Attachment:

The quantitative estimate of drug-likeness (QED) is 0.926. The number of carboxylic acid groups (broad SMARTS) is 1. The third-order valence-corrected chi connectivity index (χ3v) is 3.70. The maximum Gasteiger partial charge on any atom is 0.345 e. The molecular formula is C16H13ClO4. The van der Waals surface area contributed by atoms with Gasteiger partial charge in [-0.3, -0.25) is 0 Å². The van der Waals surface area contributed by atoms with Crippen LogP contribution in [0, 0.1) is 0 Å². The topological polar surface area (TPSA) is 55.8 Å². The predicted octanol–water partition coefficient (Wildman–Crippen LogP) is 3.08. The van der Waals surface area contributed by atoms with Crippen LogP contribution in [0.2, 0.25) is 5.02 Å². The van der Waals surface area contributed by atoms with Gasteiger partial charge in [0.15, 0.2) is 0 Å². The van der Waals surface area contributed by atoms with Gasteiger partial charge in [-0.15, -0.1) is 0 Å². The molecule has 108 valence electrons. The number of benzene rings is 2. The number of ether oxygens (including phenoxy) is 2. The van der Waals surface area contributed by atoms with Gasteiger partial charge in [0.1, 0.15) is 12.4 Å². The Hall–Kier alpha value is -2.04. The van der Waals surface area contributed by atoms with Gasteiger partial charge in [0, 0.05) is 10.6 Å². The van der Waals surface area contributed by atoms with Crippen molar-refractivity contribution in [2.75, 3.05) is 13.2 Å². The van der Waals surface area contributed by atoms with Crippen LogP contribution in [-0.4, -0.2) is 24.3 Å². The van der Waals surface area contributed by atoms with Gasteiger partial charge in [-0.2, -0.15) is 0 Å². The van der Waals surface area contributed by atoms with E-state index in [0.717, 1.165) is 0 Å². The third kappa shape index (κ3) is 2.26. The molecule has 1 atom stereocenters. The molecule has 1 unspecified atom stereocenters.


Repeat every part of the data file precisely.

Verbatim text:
The quantitative estimate of drug-likeness (QED) is 0.926. The number of carboxylic acid groups (broad SMARTS) is 1. The third-order valence-corrected chi connectivity index (χ3v) is 3.70. The maximum Gasteiger partial charge on any atom is 0.345 e. The molecular formula is C16H13ClO4. The van der Waals surface area contributed by atoms with Gasteiger partial charge in [-0.3, -0.25) is 0 Å². The van der Waals surface area contributed by atoms with Crippen LogP contribution in [0, 0.1) is 0 Å². The topological polar surface area (TPSA) is 55.8 Å². The predicted octanol–water partition coefficient (Wildman–Crippen LogP) is 3.08. The van der Waals surface area contributed by atoms with Crippen LogP contribution in [0.2, 0.25) is 5.02 Å². The van der Waals surface area contributed by atoms with Gasteiger partial charge in [0.15, 0.2) is 0 Å². The van der Waals surface area contributed by atoms with Gasteiger partial charge in [-0.15, -0.1) is 0 Å². The molecule has 108 valence electrons. The number of benzene rings is 2. The number of ether oxygens (including phenoxy) is 2. The van der Waals surface area contributed by atoms with Gasteiger partial charge in [0.1, 0.15) is 12.4 Å². The Hall–Kier alpha value is -2.04. The van der Waals surface area contributed by atoms with Gasteiger partial charge in [0, 0.05) is 10.6 Å². The van der Waals surface area contributed by atoms with Crippen molar-refractivity contribution in [2.75, 3.05) is 13.2 Å². The van der Waals surface area contributed by atoms with Crippen LogP contribution in [-0.4, -0.2) is 24.3 Å². The van der Waals surface area contributed by atoms with Gasteiger partial charge in [-0.2, -0.15) is 0 Å². The van der Waals surface area contributed by atoms with E-state index in [0.717, 1.165) is 0 Å². The third kappa shape index (κ3) is 2.26. The molecule has 1 atom stereocenters. The molecule has 1 unspecified atom stereocenters.